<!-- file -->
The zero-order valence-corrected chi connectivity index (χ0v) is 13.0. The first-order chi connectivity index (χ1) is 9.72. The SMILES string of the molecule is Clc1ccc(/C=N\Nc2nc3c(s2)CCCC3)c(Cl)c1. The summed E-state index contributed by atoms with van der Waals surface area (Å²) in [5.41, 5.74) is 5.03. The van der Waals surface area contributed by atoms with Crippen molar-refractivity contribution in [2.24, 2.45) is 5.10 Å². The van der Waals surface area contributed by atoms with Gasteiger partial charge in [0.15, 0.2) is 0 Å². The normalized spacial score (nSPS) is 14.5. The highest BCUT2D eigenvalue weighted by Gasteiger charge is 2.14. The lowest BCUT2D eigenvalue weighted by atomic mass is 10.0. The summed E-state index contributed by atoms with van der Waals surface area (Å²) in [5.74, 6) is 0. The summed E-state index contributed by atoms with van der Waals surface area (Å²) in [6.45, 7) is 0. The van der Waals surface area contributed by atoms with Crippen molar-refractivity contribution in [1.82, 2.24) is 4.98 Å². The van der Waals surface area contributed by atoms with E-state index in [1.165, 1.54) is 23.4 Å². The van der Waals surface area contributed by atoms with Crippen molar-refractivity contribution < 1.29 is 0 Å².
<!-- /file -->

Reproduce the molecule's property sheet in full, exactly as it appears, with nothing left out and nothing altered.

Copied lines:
The zero-order valence-corrected chi connectivity index (χ0v) is 13.0. The first-order chi connectivity index (χ1) is 9.72. The SMILES string of the molecule is Clc1ccc(/C=N\Nc2nc3c(s2)CCCC3)c(Cl)c1. The summed E-state index contributed by atoms with van der Waals surface area (Å²) in [5.41, 5.74) is 5.03. The van der Waals surface area contributed by atoms with Crippen molar-refractivity contribution in [2.24, 2.45) is 5.10 Å². The van der Waals surface area contributed by atoms with Gasteiger partial charge in [0.15, 0.2) is 0 Å². The normalized spacial score (nSPS) is 14.5. The highest BCUT2D eigenvalue weighted by Gasteiger charge is 2.14. The lowest BCUT2D eigenvalue weighted by atomic mass is 10.0. The summed E-state index contributed by atoms with van der Waals surface area (Å²) in [5.74, 6) is 0. The summed E-state index contributed by atoms with van der Waals surface area (Å²) in [6.45, 7) is 0. The van der Waals surface area contributed by atoms with Crippen molar-refractivity contribution in [1.82, 2.24) is 4.98 Å². The van der Waals surface area contributed by atoms with E-state index in [1.165, 1.54) is 23.4 Å². The van der Waals surface area contributed by atoms with Crippen molar-refractivity contribution < 1.29 is 0 Å².